It’s no secret that Amazon’s AMZN ad business has been successful, driving $31 billion in 2021. Between their on-site sponsored products, header bidding solution (TAM), and off-site retargeting network, Amazon has pioneered ad tech innovation in the past five years.
But Amazon isn’t the only retailer recognizing the potential of retail media: brands like Walmart and Instacart have taken notice and built billion-dollar ad platforms to compliment their core business.
Of course, retail media isn’t isolated to these companies. Thousands of retailers engage in it, mainly through sponsored product ad networks. These solutions make it easy for any eCommerce brand to dip their toes into retail media monetization.
The issue here is that if everybody is using the same platforms, everyone is growing their ad revenue at roughly the same rate. A rising tide may lift all boats, but it also means everybody is at the same sea level.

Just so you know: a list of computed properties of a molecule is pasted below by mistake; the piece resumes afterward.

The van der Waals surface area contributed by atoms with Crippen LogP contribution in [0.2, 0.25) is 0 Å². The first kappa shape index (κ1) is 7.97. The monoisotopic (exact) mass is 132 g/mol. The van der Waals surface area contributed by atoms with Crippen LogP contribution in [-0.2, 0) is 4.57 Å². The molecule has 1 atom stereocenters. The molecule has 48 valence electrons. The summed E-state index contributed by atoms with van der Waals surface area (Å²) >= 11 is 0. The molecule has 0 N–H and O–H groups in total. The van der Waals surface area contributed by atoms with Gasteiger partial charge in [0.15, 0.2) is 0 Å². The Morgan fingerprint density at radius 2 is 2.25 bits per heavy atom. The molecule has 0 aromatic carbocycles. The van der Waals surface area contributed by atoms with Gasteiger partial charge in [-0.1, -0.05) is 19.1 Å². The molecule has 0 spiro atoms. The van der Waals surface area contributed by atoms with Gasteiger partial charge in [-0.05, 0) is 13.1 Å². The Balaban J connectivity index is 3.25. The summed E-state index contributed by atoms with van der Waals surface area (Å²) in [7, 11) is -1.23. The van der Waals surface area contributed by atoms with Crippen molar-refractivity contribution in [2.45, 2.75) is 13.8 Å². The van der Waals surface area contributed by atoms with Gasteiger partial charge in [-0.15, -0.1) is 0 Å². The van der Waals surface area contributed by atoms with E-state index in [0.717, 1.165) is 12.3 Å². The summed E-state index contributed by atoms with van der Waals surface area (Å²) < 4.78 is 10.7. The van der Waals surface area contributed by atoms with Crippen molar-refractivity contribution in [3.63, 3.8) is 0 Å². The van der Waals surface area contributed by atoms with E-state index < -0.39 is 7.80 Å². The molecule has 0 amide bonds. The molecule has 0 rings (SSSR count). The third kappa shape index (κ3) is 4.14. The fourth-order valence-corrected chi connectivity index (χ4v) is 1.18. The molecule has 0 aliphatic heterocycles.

Walmart WMT and Instacart, on the other hand, highlight how investing in custom ad businesses can lead to a high-scale, thriving revenue stream that provides the capital one needs to outpace competitors.
Let’s dive deeper into how exactly these brands are rethinking ads, and how this innovation will fuel their growth.
Walmart is closing the gap with Amazon’s ad tech
Walmart’s ad program, Walmart Connect, is more than just a platform for sponsored products and display ads across their site/app: it’s a full suite of ad solutions that let advertisers target shoppers throughout the buying process.
Their in-store digital ads, for instance, enable brands to advertise on thousands of TVs and self-checkout screens (according to them they have 170,000 digital screens across 4,700 stores, likely making them the largest retail digital out-of-home network).
Beyond that, their ad platform utilizes first-party data throughout the buying experience. This means advertisers can target by past purchase history, brand affinity (how much the user likes a particular brand), and more — increasing the likelihood the advertiser sees good return on ad spend (which, in turn, would push brands to migrate budget away from retail networks and toward Walmart directly.)